The 10th of September marks the annual World Suicide Prevention day. This day is about raising awareness, supporting those in need and learning more about the causes and some prevention methods of suicide.

I thought this would be a perfect ‘hot topic’ post for the month of September, as well as a comeback post for my blog – (a little later than expected but life got in the way!)

In this post I will be speaking from personal experience and, as oppose to offering tips or advice, I will just be speaking about suicide and why it is so important to raise awareness. Whilst potentially quite heavy, I hope this blog post will inspire you to learn more about suicide prevention and raise awareness in your own way!

The Facts 💜

According to the Samaritans website, suicide rates in the UK have increased by 3.8% since 2014 and there have been over 6600 suicides in the UK and ROI in 2017 alone. Unsurprisingly, female suicide rates are at their highest in a decade, and I believe this is due to the immense pressure placed on women to meet societal expectations, which can negatively impact mental health and wellbeing. (I will be writing a separate ‘hot topic’ post about this in the very near future!).   Other trends suggest that male suicide rates are higher than women’s, with the highest rates being men aged between 45 and 54.

Unfortunately, these statistics suggest that suicide is becoming a more common cause of death, so there is no time like the present to start raising awareness and learning about prevention strategies.

Where to go from here 💜

There is so much stigma attached around the word ‘suicide’ and people are very scared to talk about it. This is partly because it makes people feel very upset and uncomfortable. Many people also think that suicide is a selfish act, and often put blame onto the person who has taken their life or feels suicidal.

I’m not saying that anyone in particular is to blame, and I don’t deny that suicide is an uncomfortable topic, however we have to talk about things that make us uncomfortable in order for them to change. No, I don’t think that talking about suicide will stop it from happening completely, but learning more about mental health, depression and self harm could help to prevent someone from taking their life in the future.

Resentment towards a person who is suicidal is also a very unhelpful response. Yes, it can be difficult to understand why someone would wish to take their own life, especially if what you see is a happy person with an amazing family and a great job, however things are not always as they seem. You do not know what is going on behind closed doors, what that person is thinking and feeling, and how they are coping with negativity or bad luck in their life.

What this person needs is support. If they are suicidal and have unsuccessfully attempted to take their own life, do not show anger towards them. Show them love, support and respect and perhaps suggest places where they could get help. Spend time with them and their family, give them a phone call or text everyday to check in. Any kind of positive response/attitude is going to be a lot more beneficial than showing resentment or any negative feelings towards the person. In the same vein, if a person you know has regrettably taken their own life, show support to their family members, even if they can’t understand ‘why’. Educate the people around you to be more respectful and understanding of the deceased person and teach others how they can help families who are going through the same thing.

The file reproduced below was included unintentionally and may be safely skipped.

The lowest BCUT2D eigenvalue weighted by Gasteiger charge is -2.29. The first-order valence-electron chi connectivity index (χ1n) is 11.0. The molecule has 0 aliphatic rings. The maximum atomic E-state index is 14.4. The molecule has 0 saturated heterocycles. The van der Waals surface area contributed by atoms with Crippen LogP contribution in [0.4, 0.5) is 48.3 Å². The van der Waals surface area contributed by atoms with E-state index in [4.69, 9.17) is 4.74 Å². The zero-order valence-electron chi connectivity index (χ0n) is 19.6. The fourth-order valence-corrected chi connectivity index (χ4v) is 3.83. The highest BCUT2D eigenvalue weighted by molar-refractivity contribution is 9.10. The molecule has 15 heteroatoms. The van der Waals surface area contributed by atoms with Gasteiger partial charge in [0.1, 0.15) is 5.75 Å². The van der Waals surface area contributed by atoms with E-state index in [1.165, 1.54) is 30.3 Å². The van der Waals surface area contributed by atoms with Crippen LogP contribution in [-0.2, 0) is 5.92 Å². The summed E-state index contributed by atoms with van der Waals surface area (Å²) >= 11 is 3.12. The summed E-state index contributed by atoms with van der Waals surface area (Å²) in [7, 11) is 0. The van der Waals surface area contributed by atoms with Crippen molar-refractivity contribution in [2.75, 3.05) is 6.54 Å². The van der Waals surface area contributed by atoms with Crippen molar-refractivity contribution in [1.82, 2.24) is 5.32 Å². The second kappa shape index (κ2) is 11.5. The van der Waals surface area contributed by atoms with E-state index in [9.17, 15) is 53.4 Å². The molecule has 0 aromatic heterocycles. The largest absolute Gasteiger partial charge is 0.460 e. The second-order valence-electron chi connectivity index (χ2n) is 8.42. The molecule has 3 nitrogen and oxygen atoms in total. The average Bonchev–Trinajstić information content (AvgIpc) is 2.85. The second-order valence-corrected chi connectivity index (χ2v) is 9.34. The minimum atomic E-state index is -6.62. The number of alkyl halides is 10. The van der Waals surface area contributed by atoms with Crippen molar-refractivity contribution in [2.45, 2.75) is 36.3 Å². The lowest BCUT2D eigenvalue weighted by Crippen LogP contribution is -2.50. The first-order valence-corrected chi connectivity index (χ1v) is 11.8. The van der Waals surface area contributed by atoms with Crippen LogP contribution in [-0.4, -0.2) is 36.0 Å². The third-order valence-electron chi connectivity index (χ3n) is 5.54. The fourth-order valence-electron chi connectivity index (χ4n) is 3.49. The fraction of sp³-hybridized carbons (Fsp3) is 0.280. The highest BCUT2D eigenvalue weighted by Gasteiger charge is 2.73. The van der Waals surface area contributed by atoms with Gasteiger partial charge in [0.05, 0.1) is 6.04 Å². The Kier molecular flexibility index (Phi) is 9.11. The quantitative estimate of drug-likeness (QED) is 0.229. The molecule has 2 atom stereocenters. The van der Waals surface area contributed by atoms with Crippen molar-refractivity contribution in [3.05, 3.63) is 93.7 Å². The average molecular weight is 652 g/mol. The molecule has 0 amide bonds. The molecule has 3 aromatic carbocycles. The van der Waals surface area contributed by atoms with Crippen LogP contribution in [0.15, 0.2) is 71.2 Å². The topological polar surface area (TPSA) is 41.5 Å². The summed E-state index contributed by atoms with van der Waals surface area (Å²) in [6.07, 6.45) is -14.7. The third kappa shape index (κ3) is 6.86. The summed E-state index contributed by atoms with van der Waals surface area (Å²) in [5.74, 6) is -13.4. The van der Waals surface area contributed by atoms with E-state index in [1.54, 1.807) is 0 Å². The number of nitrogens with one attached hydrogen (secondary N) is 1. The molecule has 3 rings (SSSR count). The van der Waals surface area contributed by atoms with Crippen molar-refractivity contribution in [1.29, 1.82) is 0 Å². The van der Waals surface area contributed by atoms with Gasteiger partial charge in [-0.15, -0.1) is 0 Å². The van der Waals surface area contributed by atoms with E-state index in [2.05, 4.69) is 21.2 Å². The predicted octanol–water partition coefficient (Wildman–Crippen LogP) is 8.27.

My main point is to talk about suicide with people who have had first hand experience of it. Don’t avoid these people for months in case that ‘uncomfortable’ topic of conversation comes up, and don’t tred on eggshells around them. At this point in their lives they will need the most support they can get, and the best way to offer it is to try and understand what they have gone/are going through.


As mentioned in all my posts, I am not a mental health professional and I can only speak from experience and what I have learnt throughout my life.

Below I will link some websites which offer some more information on suicide, and most importantly the warning signs. If you or someone you know is feeling suicidal, please speak to your GP and seek support from friends and family. Even if you tell just one person who is close to you, they will be able to help you and offer you support and advice.

I may speak about my own personal experience with depression and suicide in a separate post in the future, however there was a point in my life where I felt as though I no longer wanted to go on and I couldn’t see a future past 18 years old. I have recently just celebrated my 21st birthday, I am in my third year of University and I am so happy to be alive! This is thanks to surrounding myself with positive, amazing people who have helped me get through tough times and realise life really is worth living!

Try stepping out of your comfort zone on the 10th September and help raise awareness about suicide prevention, both online and with your voice.


Websites: (Grassroots is an incredible charity who are getting people talking about suicide and are working towards prevention. Please have a browse through their website as there is so much valuable information and great projects you can get involved in!)